Sustainable Design Guide:
Jasmin Robertson, Brick Dust Baby on Sustainable Interior Design and Decor
Inspired and enchanted by her beautiful home-renovation page, we reached out to Hove local and interior design expert, Jasmin Roberston @Brickdustbaby for her perspective and advice when it comes to renovating and decorating your home, sustainably.
Only have 5 minutes? Skip to the break down to view a summary of Jasmin’s top tips.
Jasmin Robertson, Brick Dust Baby, on Sustainable Interior Design and Decor
Sustainability is something I’ve been passionate about for many years - I actually met my fiancé Liam at a green networking event in Brighton ten years ago when I specialised in sustainability PR and he was launching a green business - not a very sexy ‘how we first met’ story but a happy one nevertheless!
We’re currently renovating our new home. It’s a period property so draughty by nature and not particularly energy efficient, but we’re doing what we can to incorporate as many energy saving measures and sustainable finishes as possible. This includes kitchen work surfaces made from recycled materials, bamboo cupboard fronts, eco-friendly paint and we’re even looking at fabrics made from recycled plastic bottles.
Where possible, we’ll be sanding back the floors to reveal the beautiful original floorboards and where we need flooring we’ll be sourcing sustainable, UK-made engineered wood, and tiles with high percentages of recycled content.
In terms of furniture, I love a mix of old and new, I really feel it gives a home extra character and I love items with a story to tell. We’ve already sourced two vintage sideboards which we plan to use as bathroom vanity units, one of which I’m going to keep as a wood finish and the other I plan to paint.
A couple of years ago we sourced a set of vintage re-upholstered Ligne Roset Togo sofas. As design classics they do well to retain their value but we still managed to pick them up for a fraction of the price they cost new. As they’re so well made they really stand the test of time, plus they’re beautiful and so comfy. They will be perfect for the movie room in our new loft.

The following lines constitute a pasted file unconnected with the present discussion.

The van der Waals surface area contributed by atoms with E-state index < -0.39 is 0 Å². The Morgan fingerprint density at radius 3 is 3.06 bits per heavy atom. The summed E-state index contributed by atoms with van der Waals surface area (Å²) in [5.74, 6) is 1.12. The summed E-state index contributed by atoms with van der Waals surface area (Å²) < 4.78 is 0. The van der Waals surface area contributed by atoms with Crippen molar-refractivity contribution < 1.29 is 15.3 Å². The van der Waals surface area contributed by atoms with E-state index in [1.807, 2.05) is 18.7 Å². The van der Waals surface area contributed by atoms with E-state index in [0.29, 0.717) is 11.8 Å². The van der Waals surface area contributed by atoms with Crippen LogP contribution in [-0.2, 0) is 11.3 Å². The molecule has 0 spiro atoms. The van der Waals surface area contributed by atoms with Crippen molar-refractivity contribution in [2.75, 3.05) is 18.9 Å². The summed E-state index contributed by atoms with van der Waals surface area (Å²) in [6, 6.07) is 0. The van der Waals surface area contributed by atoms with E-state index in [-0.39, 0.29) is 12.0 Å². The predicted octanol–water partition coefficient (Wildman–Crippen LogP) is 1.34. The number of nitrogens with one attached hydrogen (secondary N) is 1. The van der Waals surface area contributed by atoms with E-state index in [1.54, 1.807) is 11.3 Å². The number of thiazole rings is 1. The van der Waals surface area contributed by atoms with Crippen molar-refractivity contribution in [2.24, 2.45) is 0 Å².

Many of the other furniture items we own are handed down, our mid-century dining table for example. I inherited it from my dad - it extends from seating four to up to ten people and is such a solid piece. The colour of the wood stain is quite orange and won’t work in our new dining area, so instead of buying a new table I’m going to sand this one down and re-stain it. Not only is this going to save money, it means I get to include a piece of my Dad in our new house and we extend the life of what is a really lovely piece.
Here are my top tips for making sustainable design choices when decorating your home:
Don’t be a sucker for trends
It can be really tempting, especially when you see beautiful homes on Instagram, to want to experiment with the latest trends. But remember these trends are designed to encourage you to buy things you don’t necessarily need, and to do so regularly. The affordable items that make it easy to copy these looks in your own home are often cheaply made and have a short life span. These are the pieces that make up the 80% of furniture that ends up in landfill. Instead, I think it’s more valuable to spend time discovering your own personal interior style, and look for good quality items that reflect it, are well made and built to last. Yes they will be more expensive to buy new, but think of them as an investment. Remember you can always sand a wooden piece of furniture and re-stain or paint it. And a good quality sofa can be reupholstered for a fraction of the price of buying one new.